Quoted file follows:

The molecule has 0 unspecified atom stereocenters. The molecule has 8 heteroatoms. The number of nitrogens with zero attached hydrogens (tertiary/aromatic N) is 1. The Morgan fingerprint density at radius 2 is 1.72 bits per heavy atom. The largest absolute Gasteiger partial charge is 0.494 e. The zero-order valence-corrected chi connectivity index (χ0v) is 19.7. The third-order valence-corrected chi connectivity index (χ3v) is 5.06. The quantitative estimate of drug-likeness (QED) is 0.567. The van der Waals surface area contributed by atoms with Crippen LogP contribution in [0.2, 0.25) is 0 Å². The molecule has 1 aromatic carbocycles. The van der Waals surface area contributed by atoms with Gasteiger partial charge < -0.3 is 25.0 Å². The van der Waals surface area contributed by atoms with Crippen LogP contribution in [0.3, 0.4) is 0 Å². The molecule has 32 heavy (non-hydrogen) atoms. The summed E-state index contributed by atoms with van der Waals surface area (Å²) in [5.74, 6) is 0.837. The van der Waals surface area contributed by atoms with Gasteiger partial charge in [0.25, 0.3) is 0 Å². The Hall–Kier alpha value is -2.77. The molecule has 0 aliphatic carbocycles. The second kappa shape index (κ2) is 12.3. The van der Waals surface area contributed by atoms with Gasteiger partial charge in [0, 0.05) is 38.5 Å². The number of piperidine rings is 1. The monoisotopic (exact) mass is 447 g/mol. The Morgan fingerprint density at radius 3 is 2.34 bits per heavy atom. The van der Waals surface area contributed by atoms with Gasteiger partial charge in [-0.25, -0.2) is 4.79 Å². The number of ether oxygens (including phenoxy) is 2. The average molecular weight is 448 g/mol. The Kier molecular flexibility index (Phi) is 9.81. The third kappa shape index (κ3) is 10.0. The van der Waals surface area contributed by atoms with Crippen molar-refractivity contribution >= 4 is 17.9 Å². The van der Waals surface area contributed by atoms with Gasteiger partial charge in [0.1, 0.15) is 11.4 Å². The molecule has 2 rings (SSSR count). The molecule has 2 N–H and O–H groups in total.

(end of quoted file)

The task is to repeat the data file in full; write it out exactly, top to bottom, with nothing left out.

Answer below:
The molecule has 0 unspecified atom stereocenters. The molecule has 8 heteroatoms. The number of nitrogens with zero attached hydrogens (tertiary/aromatic N) is 1. The Morgan fingerprint density at radius 2 is 1.72 bits per heavy atom. The largest absolute Gasteiger partial charge is 0.494 e. The zero-order valence-corrected chi connectivity index (χ0v) is 19.7. The third-order valence-corrected chi connectivity index (χ3v) is 5.06. The quantitative estimate of drug-likeness (QED) is 0.567. The van der Waals surface area contributed by atoms with Crippen LogP contribution in [0.2, 0.25) is 0 Å². The molecule has 1 aromatic carbocycles. The van der Waals surface area contributed by atoms with Gasteiger partial charge < -0.3 is 25.0 Å². The van der Waals surface area contributed by atoms with Crippen LogP contribution in [0.3, 0.4) is 0 Å². The molecule has 32 heavy (non-hydrogen) atoms. The summed E-state index contributed by atoms with van der Waals surface area (Å²) in [5.74, 6) is 0.837. The van der Waals surface area contributed by atoms with Gasteiger partial charge in [0.25, 0.3) is 0 Å². The Hall–Kier alpha value is -2.77. The molecule has 0 aliphatic carbocycles. The second kappa shape index (κ2) is 12.3. The van der Waals surface area contributed by atoms with Gasteiger partial charge in [0, 0.05) is 38.5 Å². The number of piperidine rings is 1. The monoisotopic (exact) mass is 447 g/mol. The Morgan fingerprint density at radius 3 is 2.34 bits per heavy atom. The van der Waals surface area contributed by atoms with Gasteiger partial charge in [-0.25, -0.2) is 4.79 Å². The number of ether oxygens (including phenoxy) is 2. The average molecular weight is 448 g/mol. The Kier molecular flexibility index (Phi) is 9.81. The third kappa shape index (κ3) is 10.0. The van der Waals surface area contributed by atoms with Crippen molar-refractivity contribution >= 4 is 17.9 Å². The van der Waals surface area contributed by atoms with Gasteiger partial charge in [0.1, 0.15) is 11.4 Å². The molecule has 2 rings (SSSR count). The molecule has 2 N–H and O–H groups in total.